This year the team hopes to raise enough money for 10 homes. Building each home will cost nearly $6,000 and an estimated additional $10,000 to ship the materials from the U.S. to Haiti.
“Our goal is to raise $80,000 by July so we can ship the materials, I’m planning on the supplies taking four to five months to clear customs so we will know everything is good before the team makes the trip next February,” he explained.
‘The team’ he is referring to is a men’s group from various churches and of all ages in the community that meet on Wednesday evenings. Together, they have constructed one hut — currently displayed in Thurston — that will travel throughout the community to showcase the cause. As of now, 12 in the group are scheduled to travel to Haiti next year to assemble the huts.
“The neat thing about it as word has gotten out we’ve had five more people come forward and say they are interested in going and that’s what I like about it,” Castlen added. It isn’t about what denomination you’re from or a single group of friends, it’s people from all types of backgrounds coming together.” 
Not only has this project brought new members to the team, according to Castlen, community reaction has been huge. The original fundraising milestone needed to reach $20,000 in April. As of Thursday, April 3, Huts for Haiti had raised $31,000.
“We’ve had calls from several other communities and states wanting to get involved and our community is really excited about it, but what is really neat is other missionary groups from across the country have contacted us wanting to do the same in countries, such as Honduras and Peru.”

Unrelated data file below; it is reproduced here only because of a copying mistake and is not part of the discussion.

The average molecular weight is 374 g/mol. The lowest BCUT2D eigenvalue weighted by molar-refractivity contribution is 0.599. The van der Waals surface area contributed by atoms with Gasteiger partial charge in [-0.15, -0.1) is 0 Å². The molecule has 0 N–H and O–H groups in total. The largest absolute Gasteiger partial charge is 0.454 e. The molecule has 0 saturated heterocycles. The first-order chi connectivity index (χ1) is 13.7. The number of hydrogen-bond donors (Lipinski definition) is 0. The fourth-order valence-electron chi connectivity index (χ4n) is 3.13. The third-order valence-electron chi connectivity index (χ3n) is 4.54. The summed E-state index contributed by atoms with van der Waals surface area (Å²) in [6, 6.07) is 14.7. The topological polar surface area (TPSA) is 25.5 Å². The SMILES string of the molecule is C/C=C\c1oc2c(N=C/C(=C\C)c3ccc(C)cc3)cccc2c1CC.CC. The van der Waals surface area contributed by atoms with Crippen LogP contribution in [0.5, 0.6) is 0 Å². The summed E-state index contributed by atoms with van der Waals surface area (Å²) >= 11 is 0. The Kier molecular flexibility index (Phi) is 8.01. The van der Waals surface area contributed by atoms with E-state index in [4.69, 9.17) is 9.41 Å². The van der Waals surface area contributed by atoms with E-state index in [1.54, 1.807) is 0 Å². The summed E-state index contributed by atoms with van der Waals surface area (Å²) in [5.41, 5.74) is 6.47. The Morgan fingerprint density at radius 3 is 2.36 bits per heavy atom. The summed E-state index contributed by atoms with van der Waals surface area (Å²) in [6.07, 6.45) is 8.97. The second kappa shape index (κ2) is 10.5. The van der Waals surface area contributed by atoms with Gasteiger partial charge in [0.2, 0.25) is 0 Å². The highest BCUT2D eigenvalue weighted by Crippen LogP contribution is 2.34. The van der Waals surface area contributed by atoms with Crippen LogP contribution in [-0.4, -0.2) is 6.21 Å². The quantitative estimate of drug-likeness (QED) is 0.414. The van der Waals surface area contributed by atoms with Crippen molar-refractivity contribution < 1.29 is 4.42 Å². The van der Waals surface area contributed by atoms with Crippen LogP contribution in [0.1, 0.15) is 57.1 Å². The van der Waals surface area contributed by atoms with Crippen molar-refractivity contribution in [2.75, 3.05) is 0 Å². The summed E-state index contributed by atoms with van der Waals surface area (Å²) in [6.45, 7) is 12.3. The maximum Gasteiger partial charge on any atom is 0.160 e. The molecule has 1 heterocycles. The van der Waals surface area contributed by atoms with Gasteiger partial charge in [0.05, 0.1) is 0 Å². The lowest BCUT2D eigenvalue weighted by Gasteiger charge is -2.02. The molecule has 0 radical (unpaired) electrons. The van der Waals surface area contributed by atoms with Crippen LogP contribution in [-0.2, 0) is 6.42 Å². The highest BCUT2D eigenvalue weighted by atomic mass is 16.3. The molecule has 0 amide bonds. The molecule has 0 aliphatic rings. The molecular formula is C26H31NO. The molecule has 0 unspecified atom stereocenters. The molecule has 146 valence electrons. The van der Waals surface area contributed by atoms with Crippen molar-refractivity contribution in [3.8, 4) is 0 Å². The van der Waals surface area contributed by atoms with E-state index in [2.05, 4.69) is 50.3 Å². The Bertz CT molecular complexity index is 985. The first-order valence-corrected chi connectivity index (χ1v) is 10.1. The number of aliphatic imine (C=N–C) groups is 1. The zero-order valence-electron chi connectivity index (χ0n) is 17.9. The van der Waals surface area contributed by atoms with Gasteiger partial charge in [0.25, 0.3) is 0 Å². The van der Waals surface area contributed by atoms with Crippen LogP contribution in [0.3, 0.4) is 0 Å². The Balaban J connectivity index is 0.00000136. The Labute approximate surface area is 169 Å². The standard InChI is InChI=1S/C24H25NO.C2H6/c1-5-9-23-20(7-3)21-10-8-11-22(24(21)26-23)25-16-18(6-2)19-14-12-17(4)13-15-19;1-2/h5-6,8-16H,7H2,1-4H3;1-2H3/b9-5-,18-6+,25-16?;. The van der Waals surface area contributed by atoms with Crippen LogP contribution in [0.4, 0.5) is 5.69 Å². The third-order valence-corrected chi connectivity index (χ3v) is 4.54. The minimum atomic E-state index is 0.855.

“If you had asked me five years ago if I thought I’d be trying to organize and fundraise for this kind of project I would’ve said no way, but I feel God calls everyone to do their part in different ways,” he continued.
According to him, people ask why they are doing this when there are things to be done here in this country. 
 “It’s not our goal to travel to Haiti to be Humanitarians,” he stressed. If you could see how these people live, they have no hope. They are born into poverty, starvation and disease. We are going down there and using the housing to say we do love you, we do care about you and this is what we want to do for you.
“I know building 10 homes a year there isn’t really going to help much, but maybe if more and more people began to step in we could actually change the situation there.”
“KyCorn is proud of our board member’s contributions to their communities and beyond,” Executive Director, Laura Knoth said. “It’s in a farmer’s nature to want to help feed, clothe and house those in need and Matt is a wonderful example of turning that desire into action.”

To learn more about Huts for Haiti or to see how you can help visit, or contact Matt Castlen at 270-314-9343.